The Joy of Listening to a Book Read Aloud

Story Time Reviews, a monthly feature on this blog, remembers that special time when an adult reads to a child and recognizes that as a grown-up, we need to reward ourselves with a story time now and then. This series reviews audio versions of short stories. Do you enjoy listening to audio books? Do you enjoy reading aloud to a family member? Or vice versa? Often during my grandson’s weekly visits he will read aloud to me. I find this personally valuable, but it got me to wondering if there are additional benefits. Though the joy of listening to a book read aloud has plenty of value, there are many other benefits to listening to stories read aloud.

Two girls stretched out in a window seat with one of the girls reading to the other.

Increases Listening Skills

Listening to a story read out loud forces the person listening to focus on the sounds of the words. One develops a greater attention span. The reader adds value to the story with the inflections and stresses of the words and sentences they use. This engages the critical listening skills of the listener. 

Critical listening is paying attention to all the parts of the story. You analyze and evaluate what you’re hearing. Uh-oh, that character’s in trouble now!

When you are critically listening, you apply your skills and focus on understanding what is being said. 

Improved Vocabulary 

When you read aloud or listen to a story, you read one word at a time instead of scanning phrases like you do when reading silently. 

This gives both the listeners and the readers opportunities to recognize new words, connect the word to a meaning, and understand the word in context. It also helps with pronunciation if the reader is familiar with the word.

When my grandson stumbles on an unfamiliar word, he looks to me for the pronunciation and definition. On occasion I need to look up the word for one or both. That gives us both an opportunity to learn.

Better Comprehension

The reader’s inflections and emphasis convey meaning to the story. Sometimes my grandson’s tone informs me that he’s finding personal meaning in part of the story. Then, I can ask questions like, “Do you think the boy made the right choice?” “Is that a the way a real friend acts?” 

When you talk about a book together, it’s not a lecture, it’s more like a coach looking at a film with his players, going over the plays to find out what went right and what went wrong. 



Black and white photo of the joy of reading aloud with a woman and a little girl lying in bed while the woman reads Horton Hears a Who aloud.

Reader and listener experience a connection during a read aloud session. No matter their ages, each is focused on the other and derive pleasure from the activity. The reader and listener do not have to be related. Bonds between reader and listener grow warmer. Reading becomes a pleasurable activity.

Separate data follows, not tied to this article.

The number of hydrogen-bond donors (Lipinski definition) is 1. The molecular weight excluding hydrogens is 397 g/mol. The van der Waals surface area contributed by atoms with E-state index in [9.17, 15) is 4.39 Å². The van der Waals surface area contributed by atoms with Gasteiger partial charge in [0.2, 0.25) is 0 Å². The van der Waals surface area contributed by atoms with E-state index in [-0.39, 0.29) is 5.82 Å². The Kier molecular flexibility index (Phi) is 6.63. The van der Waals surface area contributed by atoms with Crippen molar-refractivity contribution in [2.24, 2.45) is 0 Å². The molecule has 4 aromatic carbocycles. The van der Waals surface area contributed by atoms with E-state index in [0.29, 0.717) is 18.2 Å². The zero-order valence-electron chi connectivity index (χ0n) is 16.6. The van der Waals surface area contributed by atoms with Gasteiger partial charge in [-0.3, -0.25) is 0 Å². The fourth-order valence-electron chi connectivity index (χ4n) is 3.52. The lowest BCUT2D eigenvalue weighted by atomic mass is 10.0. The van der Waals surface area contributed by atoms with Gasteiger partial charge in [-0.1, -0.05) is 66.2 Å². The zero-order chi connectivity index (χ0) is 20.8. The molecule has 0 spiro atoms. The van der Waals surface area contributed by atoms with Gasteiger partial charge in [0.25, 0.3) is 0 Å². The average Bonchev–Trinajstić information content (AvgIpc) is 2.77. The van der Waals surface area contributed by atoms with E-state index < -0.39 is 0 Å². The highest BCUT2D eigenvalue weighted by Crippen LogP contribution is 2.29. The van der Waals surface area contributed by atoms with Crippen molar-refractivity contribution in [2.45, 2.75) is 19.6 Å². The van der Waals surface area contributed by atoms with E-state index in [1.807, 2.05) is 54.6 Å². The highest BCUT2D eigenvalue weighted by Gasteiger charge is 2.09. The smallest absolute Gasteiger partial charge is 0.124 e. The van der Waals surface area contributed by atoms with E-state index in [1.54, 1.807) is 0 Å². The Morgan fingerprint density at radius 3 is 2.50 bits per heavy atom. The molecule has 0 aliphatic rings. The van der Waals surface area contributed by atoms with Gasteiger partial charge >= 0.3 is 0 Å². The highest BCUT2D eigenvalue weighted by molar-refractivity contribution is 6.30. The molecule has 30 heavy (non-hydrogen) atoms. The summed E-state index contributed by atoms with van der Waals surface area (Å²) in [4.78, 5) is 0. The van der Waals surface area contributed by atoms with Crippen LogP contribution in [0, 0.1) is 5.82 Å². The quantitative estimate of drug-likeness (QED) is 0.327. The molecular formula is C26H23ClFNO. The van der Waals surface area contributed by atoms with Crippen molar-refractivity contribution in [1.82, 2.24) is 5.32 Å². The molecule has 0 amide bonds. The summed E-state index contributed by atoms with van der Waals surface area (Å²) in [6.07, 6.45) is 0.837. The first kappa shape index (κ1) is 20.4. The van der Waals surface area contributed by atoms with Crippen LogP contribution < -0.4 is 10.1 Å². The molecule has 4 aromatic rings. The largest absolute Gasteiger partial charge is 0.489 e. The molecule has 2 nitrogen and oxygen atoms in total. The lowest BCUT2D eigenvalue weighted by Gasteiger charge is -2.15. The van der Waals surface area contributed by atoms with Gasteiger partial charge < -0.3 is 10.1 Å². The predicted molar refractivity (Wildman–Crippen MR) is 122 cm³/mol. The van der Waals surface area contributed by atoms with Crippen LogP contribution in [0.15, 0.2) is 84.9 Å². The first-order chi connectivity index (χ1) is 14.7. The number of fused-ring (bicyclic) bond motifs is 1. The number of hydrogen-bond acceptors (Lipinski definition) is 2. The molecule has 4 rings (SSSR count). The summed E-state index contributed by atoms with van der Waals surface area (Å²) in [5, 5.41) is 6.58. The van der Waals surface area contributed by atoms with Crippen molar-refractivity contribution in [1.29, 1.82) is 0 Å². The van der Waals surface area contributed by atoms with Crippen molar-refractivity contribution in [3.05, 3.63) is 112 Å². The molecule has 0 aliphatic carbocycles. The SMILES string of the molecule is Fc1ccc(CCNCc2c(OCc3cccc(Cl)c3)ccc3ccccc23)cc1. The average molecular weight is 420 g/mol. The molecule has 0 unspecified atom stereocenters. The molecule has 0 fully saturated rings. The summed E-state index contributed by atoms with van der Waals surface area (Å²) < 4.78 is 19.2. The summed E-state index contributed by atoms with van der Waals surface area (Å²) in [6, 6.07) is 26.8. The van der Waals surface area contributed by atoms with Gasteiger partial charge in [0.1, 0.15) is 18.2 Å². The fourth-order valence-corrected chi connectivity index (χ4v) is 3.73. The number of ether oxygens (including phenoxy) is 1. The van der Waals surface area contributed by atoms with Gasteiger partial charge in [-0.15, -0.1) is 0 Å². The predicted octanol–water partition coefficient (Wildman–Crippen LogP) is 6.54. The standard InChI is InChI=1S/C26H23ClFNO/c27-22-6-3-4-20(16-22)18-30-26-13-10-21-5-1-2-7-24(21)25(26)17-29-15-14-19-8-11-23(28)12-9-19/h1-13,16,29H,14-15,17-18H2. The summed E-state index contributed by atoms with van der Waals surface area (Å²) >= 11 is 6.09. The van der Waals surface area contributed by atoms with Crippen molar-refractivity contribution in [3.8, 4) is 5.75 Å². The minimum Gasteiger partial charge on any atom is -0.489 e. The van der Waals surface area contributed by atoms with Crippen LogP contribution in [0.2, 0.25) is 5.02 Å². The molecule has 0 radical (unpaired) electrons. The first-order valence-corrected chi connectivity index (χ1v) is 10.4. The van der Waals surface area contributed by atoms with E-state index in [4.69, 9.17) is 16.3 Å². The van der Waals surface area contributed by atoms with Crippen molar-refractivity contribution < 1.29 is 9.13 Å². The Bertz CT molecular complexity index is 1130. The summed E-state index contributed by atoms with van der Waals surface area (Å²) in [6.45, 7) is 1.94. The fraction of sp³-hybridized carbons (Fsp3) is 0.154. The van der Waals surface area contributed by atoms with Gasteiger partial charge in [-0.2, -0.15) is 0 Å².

I used to volunteer at local grade schools. I helped first graders practice their reading skills and led book discussions called Lunch and Learn. In both situations, the joy on the student’s faces was a highly rewarding.

My grandson reads aloud quite well now. He often expresses sarcasm at a character’s behavior. “Like that would work.” Or, “How does he think that’s going to turn out?” Sometimes a phrase or story situation distracts him and he’ll relate an incident in his own life. The story triggered a memory and he wants to share it with me. Those are gems I treasure.

The Joy of Listening to a Book Read Aloud

The joy of listening to a book read grows exponentially when it’s read by a loved one. That’s not the only benefit. Adults and children gain improved listening skills, vocabulary, and comprehension. In addition, the bonds between reader and listener can make reading an ever pleasurable experience and a life-long habit.

Does someone read to you? Do you read aloud to someone? If you’ve never experienced that joy, I hope this post will encourage you to read aloud. Volunteer at local schools, libraries, hospitals, nursing homes, or hospices. Do you experience the joy of listening to a book read aloud? Please take a moment and tell us about your experience.

Story Time Reviews “Kin”

Story Time Reviews remembers that special time when an adult reads to a child and recognizes that as a grown-up, we need to reward ourselves with a story time now and then. I’m reviving this blog series that offers reviews of stories read aloud. Today Story Time Reviews “Kin” by Bruce McAllister read on “LeVar Burton Reads.” This podcast originally posted on June 13, 2017. It runs 36:46 minutes in length.

The Amazon cover is a close up of an alien eye. It is the cover for the story Kin by Bruce McAllister.

The Story

“Kin” by Bruce McAllister appeared in the February 2006 issue of Asimov’s Science Fiction. It received a nomination for the 2007 Hugo Award for Best Short Story. The story appears in multiple anthologies and is an Amazon “short read.

The story is about a meeting between a young boy who has a need and an alien assassin. Their meeting yields unexpected results.